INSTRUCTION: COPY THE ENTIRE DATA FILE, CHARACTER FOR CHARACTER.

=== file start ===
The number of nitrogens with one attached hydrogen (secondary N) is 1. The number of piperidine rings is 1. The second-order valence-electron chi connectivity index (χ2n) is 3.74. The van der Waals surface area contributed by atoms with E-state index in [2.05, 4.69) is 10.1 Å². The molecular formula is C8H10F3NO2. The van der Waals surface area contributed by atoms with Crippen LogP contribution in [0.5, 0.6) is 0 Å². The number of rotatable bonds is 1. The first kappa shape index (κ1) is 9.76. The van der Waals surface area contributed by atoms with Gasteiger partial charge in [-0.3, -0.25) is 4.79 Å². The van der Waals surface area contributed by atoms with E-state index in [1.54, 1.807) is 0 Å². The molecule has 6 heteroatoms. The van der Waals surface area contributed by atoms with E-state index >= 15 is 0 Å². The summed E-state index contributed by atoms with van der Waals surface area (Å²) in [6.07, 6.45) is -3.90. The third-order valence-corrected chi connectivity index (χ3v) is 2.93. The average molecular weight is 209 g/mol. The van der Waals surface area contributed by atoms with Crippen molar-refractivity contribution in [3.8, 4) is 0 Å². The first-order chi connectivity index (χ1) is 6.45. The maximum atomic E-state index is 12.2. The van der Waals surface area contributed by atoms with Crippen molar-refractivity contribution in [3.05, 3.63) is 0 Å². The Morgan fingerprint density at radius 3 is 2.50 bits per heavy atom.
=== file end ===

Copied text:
The number of nitrogens with one attached hydrogen (secondary N) is 1. The number of piperidine rings is 1. The second-order valence-electron chi connectivity index (χ2n) is 3.74. The van der Waals surface area contributed by atoms with E-state index in [2.05, 4.69) is 10.1 Å². The molecular formula is C8H10F3NO2. The van der Waals surface area contributed by atoms with Crippen LogP contribution in [0.5, 0.6) is 0 Å². The number of rotatable bonds is 1. The first kappa shape index (κ1) is 9.76. The van der Waals surface area contributed by atoms with Gasteiger partial charge in [-0.3, -0.25) is 4.79 Å². The van der Waals surface area contributed by atoms with E-state index in [1.54, 1.807) is 0 Å². The molecule has 6 heteroatoms. The van der Waals surface area contributed by atoms with E-state index >= 15 is 0 Å². The summed E-state index contributed by atoms with van der Waals surface area (Å²) in [6.07, 6.45) is -3.90. The third-order valence-corrected chi connectivity index (χ3v) is 2.93. The average molecular weight is 209 g/mol. The van der Waals surface area contributed by atoms with Crippen molar-refractivity contribution in [3.8, 4) is 0 Å². The first-order chi connectivity index (χ1) is 6.45. The maximum atomic E-state index is 12.2. The van der Waals surface area contributed by atoms with Crippen molar-refractivity contribution in [3.05, 3.63) is 0 Å². The Morgan fingerprint density at radius 3 is 2.50 bits per heavy atom.